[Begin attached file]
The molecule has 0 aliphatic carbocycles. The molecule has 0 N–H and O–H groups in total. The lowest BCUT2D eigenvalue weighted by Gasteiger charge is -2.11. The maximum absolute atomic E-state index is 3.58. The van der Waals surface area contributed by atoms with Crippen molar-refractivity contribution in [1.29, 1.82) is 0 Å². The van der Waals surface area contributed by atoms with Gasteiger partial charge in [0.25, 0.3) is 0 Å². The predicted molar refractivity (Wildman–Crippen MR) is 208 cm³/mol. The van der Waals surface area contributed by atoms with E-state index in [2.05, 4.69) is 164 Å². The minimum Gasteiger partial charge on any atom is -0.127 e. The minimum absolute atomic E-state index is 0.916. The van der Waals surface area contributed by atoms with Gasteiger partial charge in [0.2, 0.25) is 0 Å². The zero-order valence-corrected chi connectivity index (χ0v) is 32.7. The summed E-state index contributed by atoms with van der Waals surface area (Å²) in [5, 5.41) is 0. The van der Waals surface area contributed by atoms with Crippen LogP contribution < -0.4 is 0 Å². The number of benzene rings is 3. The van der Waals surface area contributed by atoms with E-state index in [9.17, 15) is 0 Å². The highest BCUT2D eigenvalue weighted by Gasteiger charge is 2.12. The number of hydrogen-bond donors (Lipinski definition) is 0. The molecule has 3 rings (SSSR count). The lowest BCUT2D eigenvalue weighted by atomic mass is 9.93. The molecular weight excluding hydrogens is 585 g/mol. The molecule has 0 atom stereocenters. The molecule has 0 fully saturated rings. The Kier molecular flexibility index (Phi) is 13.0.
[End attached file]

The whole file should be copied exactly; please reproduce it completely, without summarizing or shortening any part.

The molecule has 0 aliphatic carbocycles. The molecule has 0 N–H and O–H groups in total. The lowest BCUT2D eigenvalue weighted by Gasteiger charge is -2.11. The maximum absolute atomic E-state index is 3.58. The van der Waals surface area contributed by atoms with Crippen molar-refractivity contribution in [1.29, 1.82) is 0 Å². The van der Waals surface area contributed by atoms with Gasteiger partial charge in [0.25, 0.3) is 0 Å². The predicted molar refractivity (Wildman–Crippen MR) is 208 cm³/mol. The van der Waals surface area contributed by atoms with E-state index in [2.05, 4.69) is 164 Å². The minimum Gasteiger partial charge on any atom is -0.127 e. The minimum absolute atomic E-state index is 0.916. The van der Waals surface area contributed by atoms with Gasteiger partial charge in [0.2, 0.25) is 0 Å². The zero-order valence-corrected chi connectivity index (χ0v) is 32.7. The summed E-state index contributed by atoms with van der Waals surface area (Å²) in [5, 5.41) is 0. The van der Waals surface area contributed by atoms with Crippen LogP contribution < -0.4 is 0 Å². The number of benzene rings is 3. The van der Waals surface area contributed by atoms with E-state index in [9.17, 15) is 0 Å². The highest BCUT2D eigenvalue weighted by Gasteiger charge is 2.12. The number of hydrogen-bond donors (Lipinski definition) is 0. The molecule has 3 rings (SSSR count). The lowest BCUT2D eigenvalue weighted by atomic mass is 9.93. The molecular weight excluding hydrogens is 585 g/mol. The molecule has 0 atom stereocenters. The molecule has 0 fully saturated rings. The Kier molecular flexibility index (Phi) is 13.0.